Sheet Pan

Walking Spanish Down the Hall Part 2; Homage to Catalonia

May 28, 2010
2 Ratings
  • Serves Oh, I don't know
Author Notes

The heavy lifting part here comes with making the romesco, which is actually easy but requires attention. You will need some dried peppers; which could mean ancho, cascobel, guajillo or all or some in combination. Just mind your Scoville units which should be on the package. A romesco is not a "set your mouth on fire" sauce. You will soak the peppers and stem and seed them. Downhill from here. - pierino —pierino

Test Kitchen Notes

The Romesco sauce is amazing. (I could only get dried chipotle peppers so I used one and a roasted red bell pepper, which turned out to be a good decision. It was pretty hot.) I had grilled some fish also and we were layering it all over the fish as well as eating it with the green beans. (You really didn't want to be on the bike next to me in spin class the next morning!) Grilling the onions was also really great -- we loved the smoky sweetness and will do that again and again. Pierino suggests blanching the green beans but I recommend that they be sauteed or also grilled with the onions -- to bring out their sweetness. - drbabs —The Editors

What You'll Need
  • 2 or 4 dried peppers, your choice
  • 2 slices stale, crusty bread
  • 3/4 cup, light Spanish olive oile
  • 3-4 ounces marcona almonds
  • 1 tbs sherry vinegar
  • 4 cloves garlic peeled, and coarse chopped
  • sea salt
  • 1/2 pound fresh picked or from the market, green beans
  • spring onions, ramps or calcots
  1. Start your fire if you are cooking outside.
  2. For your romesco, cut the tops off of the peppers which you have soaked for about two hours. Seed them and cut them roughly.
  3. Lightly toast the almonds. You can do this on the stovetop or in a sheet pan in the oven. I told you this was easy.
  4. Cut up your dried out bread into cubes, and then chop the garlic.
  5. Breathe deeply, this is not that hard
  6. Place above ingredients in your food processor, and drizzle in olive oil and vinegar. Hit this with sea salt and give it a spanking. There's your sauce.
  7. Blanche your green beans in boiling water for perhaps two minutes and plunge into cold water to set color. Drain.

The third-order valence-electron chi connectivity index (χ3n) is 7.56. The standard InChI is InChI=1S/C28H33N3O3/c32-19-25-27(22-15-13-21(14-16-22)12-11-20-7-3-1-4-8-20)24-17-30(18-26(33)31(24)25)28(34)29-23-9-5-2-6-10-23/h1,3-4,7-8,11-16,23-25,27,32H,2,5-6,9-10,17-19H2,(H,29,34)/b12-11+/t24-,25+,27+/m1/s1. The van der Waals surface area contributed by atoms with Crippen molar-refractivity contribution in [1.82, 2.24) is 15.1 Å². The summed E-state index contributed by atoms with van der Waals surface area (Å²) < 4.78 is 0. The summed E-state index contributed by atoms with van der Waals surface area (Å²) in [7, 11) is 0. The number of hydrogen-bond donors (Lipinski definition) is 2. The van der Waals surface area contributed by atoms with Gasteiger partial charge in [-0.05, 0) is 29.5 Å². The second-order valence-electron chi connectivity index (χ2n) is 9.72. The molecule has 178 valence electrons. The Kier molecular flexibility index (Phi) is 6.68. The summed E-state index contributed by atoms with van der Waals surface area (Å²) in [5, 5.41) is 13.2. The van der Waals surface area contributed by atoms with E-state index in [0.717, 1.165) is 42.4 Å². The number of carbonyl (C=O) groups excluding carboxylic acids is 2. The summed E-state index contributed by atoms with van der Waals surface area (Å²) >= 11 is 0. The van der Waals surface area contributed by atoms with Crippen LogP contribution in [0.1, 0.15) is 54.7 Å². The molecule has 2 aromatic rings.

8. If you are using spring onions or calcots, give them a quick fire treatment on either a wood grill or an inside grill pan. You'll want some blackness on them.
  9. This should all be close to room temperature at the end. Plate the beans and onions with romesco on the side. There you go. You can do this, right? Just taste for salt and pepper at the end.
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  • Sagegreen
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  • drbabs
Standup commis flâneur, and food historian. Pierino's background is in Italian and Spanish cooking but of late he's focused on frozen desserts. He is now finishing his cookbook, MALAVIDA! Can it get worse? Yes, it can. Visit the Malavida Brass Knuckle cooking page at Facebook and your posts are welcome there.

6 Reviews

Sagegreen August 13, 2010
Enjoying your annotations, insights, and wit: all with such delicious edge!
thirschfeld August 13, 2010
Made this last Sunday. What a great dish and we all loved the Romesco. All the flavors come together nicely and I think it is even better after it sits for a night in the fridge.
pierino August 13, 2010
Thank you TH, and I totally agree with you on the overnight thing. There are a lot of things that improve with a good night's sleep.
pierino June 12, 2010
First, Drbabs thanks for giving this a field test. Chipotle is a very aggressively flavored pepper, and NO! Bobby Flay, it doesn't taste like a spicy raisin. Dried anchos are probably your best choice. Something in the neighborhood of 4,000 Scoville units of heat. If I ever find a source for good quality dried Spanish peppers I'll pass it on. For a little perspective some dried peppers can get up to 40,000 Scovilles. Now that's hot!
drbabs June 12, 2010
Yes, fortunately the Scoville numbers were posted and you were clear that it wasn't supposed to kill you with heat. But I went to two stores and couldn't find Anchos, so I used what I found. (The roasted bell pepper added a nice smokiness anyway--don't know if that's authentic, but it was good.) My husband and I both LOVED the Romesco--I will make it again.
Amber O. June 10, 2010
Romesco Sauce is indeed a wonderful thing! Check out my recipe for Spanish Garlic Soup with Romesco Sauce for a nice use of this sauce (which uses the more traditional hazelnuts).